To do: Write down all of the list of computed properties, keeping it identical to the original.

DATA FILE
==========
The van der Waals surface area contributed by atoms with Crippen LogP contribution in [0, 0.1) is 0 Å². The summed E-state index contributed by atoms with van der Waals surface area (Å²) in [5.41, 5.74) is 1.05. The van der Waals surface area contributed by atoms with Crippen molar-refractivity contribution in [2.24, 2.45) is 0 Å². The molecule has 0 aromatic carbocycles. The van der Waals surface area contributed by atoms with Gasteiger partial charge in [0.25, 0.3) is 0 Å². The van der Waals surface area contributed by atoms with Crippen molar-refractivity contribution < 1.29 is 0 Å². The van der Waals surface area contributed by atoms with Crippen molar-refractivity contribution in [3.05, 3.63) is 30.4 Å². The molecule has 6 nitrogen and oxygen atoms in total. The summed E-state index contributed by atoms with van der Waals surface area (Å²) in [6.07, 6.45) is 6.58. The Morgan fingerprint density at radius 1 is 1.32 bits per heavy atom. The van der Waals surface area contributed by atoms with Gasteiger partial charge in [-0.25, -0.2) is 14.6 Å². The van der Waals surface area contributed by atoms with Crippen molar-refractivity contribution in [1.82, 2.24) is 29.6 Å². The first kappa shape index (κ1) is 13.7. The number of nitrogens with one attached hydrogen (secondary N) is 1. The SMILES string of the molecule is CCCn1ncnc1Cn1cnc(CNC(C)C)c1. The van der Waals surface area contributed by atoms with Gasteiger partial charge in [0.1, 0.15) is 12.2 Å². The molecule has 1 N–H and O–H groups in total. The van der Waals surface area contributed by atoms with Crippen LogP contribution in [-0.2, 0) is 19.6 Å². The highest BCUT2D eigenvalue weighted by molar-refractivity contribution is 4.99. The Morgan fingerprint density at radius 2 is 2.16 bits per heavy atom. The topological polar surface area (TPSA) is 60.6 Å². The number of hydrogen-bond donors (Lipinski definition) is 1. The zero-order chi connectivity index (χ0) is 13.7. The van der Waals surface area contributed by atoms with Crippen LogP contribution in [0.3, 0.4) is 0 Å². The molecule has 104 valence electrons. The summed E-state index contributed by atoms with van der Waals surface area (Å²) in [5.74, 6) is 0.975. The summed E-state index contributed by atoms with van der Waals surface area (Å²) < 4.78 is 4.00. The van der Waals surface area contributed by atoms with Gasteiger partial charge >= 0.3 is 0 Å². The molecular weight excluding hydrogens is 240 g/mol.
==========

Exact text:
The van der Waals surface area contributed by atoms with Crippen LogP contribution in [0, 0.1) is 0 Å². The summed E-state index contributed by atoms with van der Waals surface area (Å²) in [5.41, 5.74) is 1.05. The van der Waals surface area contributed by atoms with Crippen molar-refractivity contribution in [2.24, 2.45) is 0 Å². The molecule has 0 aromatic carbocycles. The van der Waals surface area contributed by atoms with Gasteiger partial charge in [0.25, 0.3) is 0 Å². The van der Waals surface area contributed by atoms with Crippen molar-refractivity contribution < 1.29 is 0 Å². The van der Waals surface area contributed by atoms with Crippen molar-refractivity contribution in [3.05, 3.63) is 30.4 Å². The molecule has 6 nitrogen and oxygen atoms in total. The summed E-state index contributed by atoms with van der Waals surface area (Å²) in [6.07, 6.45) is 6.58. The Morgan fingerprint density at radius 1 is 1.32 bits per heavy atom. The van der Waals surface area contributed by atoms with Gasteiger partial charge in [-0.25, -0.2) is 14.6 Å². The van der Waals surface area contributed by atoms with Crippen molar-refractivity contribution in [1.82, 2.24) is 29.6 Å². The first kappa shape index (κ1) is 13.7. The number of nitrogens with one attached hydrogen (secondary N) is 1. The SMILES string of the molecule is CCCn1ncnc1Cn1cnc(CNC(C)C)c1. The van der Waals surface area contributed by atoms with Gasteiger partial charge in [0.1, 0.15) is 12.2 Å². The molecule has 1 N–H and O–H groups in total. The van der Waals surface area contributed by atoms with Crippen LogP contribution in [-0.2, 0) is 19.6 Å². The highest BCUT2D eigenvalue weighted by molar-refractivity contribution is 4.99. The Morgan fingerprint density at radius 2 is 2.16 bits per heavy atom. The topological polar surface area (TPSA) is 60.6 Å². The number of hydrogen-bond donors (Lipinski definition) is 1. The zero-order chi connectivity index (χ0) is 13.7. The van der Waals surface area contributed by atoms with Crippen LogP contribution in [0.3, 0.4) is 0 Å². The molecule has 104 valence electrons. The summed E-state index contributed by atoms with van der Waals surface area (Å²) in [5.74, 6) is 0.975. The summed E-state index contributed by atoms with van der Waals surface area (Å²) < 4.78 is 4.00. The van der Waals surface area contributed by atoms with Gasteiger partial charge >= 0.3 is 0 Å². The molecular weight excluding hydrogens is 240 g/mol.